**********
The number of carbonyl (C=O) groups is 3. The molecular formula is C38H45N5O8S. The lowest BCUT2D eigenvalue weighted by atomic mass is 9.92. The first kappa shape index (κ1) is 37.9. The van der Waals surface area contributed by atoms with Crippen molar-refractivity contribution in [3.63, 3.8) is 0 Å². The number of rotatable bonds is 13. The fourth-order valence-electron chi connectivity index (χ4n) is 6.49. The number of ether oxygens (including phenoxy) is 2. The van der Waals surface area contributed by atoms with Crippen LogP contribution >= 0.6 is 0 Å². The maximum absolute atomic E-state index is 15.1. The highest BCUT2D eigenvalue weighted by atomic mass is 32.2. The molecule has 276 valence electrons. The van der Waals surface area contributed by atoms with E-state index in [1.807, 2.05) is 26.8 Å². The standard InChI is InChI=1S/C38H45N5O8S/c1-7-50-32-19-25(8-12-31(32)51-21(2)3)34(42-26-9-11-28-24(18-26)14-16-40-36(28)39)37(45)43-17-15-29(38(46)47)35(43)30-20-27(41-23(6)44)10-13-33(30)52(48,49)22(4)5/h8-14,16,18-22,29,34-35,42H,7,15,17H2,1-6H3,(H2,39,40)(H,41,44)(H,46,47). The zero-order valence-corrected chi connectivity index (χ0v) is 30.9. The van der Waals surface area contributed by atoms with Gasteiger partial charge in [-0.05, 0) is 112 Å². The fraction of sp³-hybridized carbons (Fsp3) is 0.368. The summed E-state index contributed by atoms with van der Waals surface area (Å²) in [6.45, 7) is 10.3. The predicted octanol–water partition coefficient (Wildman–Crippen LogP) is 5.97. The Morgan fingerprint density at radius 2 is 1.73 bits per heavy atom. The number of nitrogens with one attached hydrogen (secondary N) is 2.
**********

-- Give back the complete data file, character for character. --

The number of carbonyl (C=O) groups is 3. The molecular formula is C38H45N5O8S. The lowest BCUT2D eigenvalue weighted by atomic mass is 9.92. The first kappa shape index (κ1) is 37.9. The van der Waals surface area contributed by atoms with Crippen molar-refractivity contribution in [3.63, 3.8) is 0 Å². The number of rotatable bonds is 13. The fourth-order valence-electron chi connectivity index (χ4n) is 6.49. The number of ether oxygens (including phenoxy) is 2. The van der Waals surface area contributed by atoms with Crippen LogP contribution >= 0.6 is 0 Å². The maximum absolute atomic E-state index is 15.1. The highest BCUT2D eigenvalue weighted by atomic mass is 32.2. The molecule has 276 valence electrons. The van der Waals surface area contributed by atoms with E-state index in [1.807, 2.05) is 26.8 Å². The standard InChI is InChI=1S/C38H45N5O8S/c1-7-50-32-19-25(8-12-31(32)51-21(2)3)34(42-26-9-11-28-24(18-26)14-16-40-36(28)39)37(45)43-17-15-29(38(46)47)35(43)30-20-27(41-23(6)44)10-13-33(30)52(48,49)22(4)5/h8-14,16,18-22,29,34-35,42H,7,15,17H2,1-6H3,(H2,39,40)(H,41,44)(H,46,47). The zero-order valence-corrected chi connectivity index (χ0v) is 30.9. The van der Waals surface area contributed by atoms with Gasteiger partial charge in [-0.05, 0) is 112 Å². The fraction of sp³-hybridized carbons (Fsp3) is 0.368. The summed E-state index contributed by atoms with van der Waals surface area (Å²) in [6.45, 7) is 10.3. The predicted octanol–water partition coefficient (Wildman–Crippen LogP) is 5.97. The Morgan fingerprint density at radius 2 is 1.73 bits per heavy atom. The number of nitrogens with one attached hydrogen (secondary N) is 2.